This study identified the factors associated with hypertension among Nepalese adults using both the JNC7 and 2017 ACC/AHA guidelines and then compared that across both guidelines. Age, sex, overweight/obesity and province of residence were significantly associated with hypertension according to both guidelines. On the other hand, household wealth status and ecological zone of residence were only significant per the JNC7 guideline. Factors associated with hypertension according to the JNC7 guideline’s cut-off in this study were also observed by previous studies that analysed the NDHS 2016 data.14 22 23

The odds of hypertension increased with advancing age. Around 60% of the individuals aged ≥70 years were hypertensive according to the 2017 ACC/AHA guideline. It is known that age is a non-modifiable risk factors of hypertension.30 Previous studies found that the likelihood of having hypertension increases with age due to structural changes in the cardiovascular systems along with other comorbidities.31 As previously stated, Nepal is currently undergoing demographic transition and the number of aged population is likely to increase in the coming days.32 As a result, the burden of hypertension is more likely to increase.33 Public health programme should focus on educating the elderly population about hypertension control.

Males had higher likelihood of hypertension than females. Similar findings were identified in other settings.34–36 Sex is a non-modifiable risk factor of hypertension.37 It is hypothesised that endogenous oestradiol in premenopausal females has a protective role against hypertension. Animal models suggest that sex differences in T-cells and activation of the renin–angiotensin system may also contribute to higher blood pressure level among males.38 39 For prevention and control purposes, public health programme in Nepal should aim to increase awareness among males.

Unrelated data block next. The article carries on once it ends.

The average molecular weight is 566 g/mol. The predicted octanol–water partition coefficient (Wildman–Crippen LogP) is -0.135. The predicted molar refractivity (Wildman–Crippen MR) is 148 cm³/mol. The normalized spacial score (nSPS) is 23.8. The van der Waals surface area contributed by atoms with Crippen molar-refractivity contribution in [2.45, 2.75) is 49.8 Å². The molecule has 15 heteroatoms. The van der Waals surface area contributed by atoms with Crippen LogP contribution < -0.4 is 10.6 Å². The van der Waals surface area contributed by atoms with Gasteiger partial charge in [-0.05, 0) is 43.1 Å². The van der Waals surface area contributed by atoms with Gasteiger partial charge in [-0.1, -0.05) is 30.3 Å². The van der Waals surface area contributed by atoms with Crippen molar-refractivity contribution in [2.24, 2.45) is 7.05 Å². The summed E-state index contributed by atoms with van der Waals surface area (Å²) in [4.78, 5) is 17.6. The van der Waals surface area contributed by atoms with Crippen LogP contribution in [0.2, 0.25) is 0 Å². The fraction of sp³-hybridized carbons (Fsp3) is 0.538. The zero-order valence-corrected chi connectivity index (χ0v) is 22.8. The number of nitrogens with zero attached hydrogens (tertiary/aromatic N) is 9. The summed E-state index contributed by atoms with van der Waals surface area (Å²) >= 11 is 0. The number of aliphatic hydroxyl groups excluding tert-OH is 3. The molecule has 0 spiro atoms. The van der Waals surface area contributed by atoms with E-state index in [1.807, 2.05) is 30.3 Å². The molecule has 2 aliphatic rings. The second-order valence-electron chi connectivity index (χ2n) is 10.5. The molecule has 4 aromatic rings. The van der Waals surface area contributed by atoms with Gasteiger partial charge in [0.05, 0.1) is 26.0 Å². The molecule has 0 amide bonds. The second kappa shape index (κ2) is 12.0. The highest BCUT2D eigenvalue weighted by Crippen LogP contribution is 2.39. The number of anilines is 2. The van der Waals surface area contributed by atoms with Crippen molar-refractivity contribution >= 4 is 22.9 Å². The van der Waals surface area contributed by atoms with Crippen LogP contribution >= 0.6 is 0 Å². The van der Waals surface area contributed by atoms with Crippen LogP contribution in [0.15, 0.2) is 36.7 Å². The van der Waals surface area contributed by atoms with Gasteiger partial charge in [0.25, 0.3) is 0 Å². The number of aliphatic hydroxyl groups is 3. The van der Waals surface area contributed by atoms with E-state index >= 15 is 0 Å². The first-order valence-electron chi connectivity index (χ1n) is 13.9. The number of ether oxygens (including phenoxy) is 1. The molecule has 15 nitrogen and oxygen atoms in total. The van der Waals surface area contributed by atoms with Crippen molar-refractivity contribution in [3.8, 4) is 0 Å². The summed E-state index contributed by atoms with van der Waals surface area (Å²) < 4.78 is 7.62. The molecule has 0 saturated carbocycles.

Overweight/obese individuals were three times more likely to be hypertensive than those with a normal BMI in this study. Excessive weight predisposes a person to hypertension, which could increase the risk of CVD.40 Overweight/obesity causes raised blood pressure by increasing sympathetic nervous system activity and increased renal sodium retention due to impaired pressure natriuresis.41 Obesity is also associated with impaired endothelial function which in turn increases the blood pressure.42 Also overweight/obesity is associated with type 2 diabetes mellitus and chronic kidney diseases, which in turn predispose a person to hypertension.43 As Nepal is currently going through nutritional transition and the burden of overweight and obesity is increasing in both urban and rural areas, the burden of hypertension is more likely to increase in the upcoming days unless this problem is addressed with a multifaceted approach.44 Residents in provinces 4 and 5 had higher likelihood of hypertension. These provinces had the highest prevalence of hypertension according to the 2017 ACC/AHA guideline.17 Further studies are warranted to understand the factors, which influence the high prevalence of hypertension in these provinces. It is also important to focusing regions which had higher prevalence or odds of hypertension in order to reduce the disease burden.

Although similar to previous studies, hypertension cut-off as per the JNC7 guideline had positive association with household wealth status,22 it was not associated per the 2017 ACC/AHA guideline’s cut-off. This may be due to the modification of the SBP/DBP threshold; therefore, a large proportion of individuals belonging to lower wealth quintiles were reclassified as hypertensive.17 The same explanation could be put forward to understand the association of ecological zones of residence.17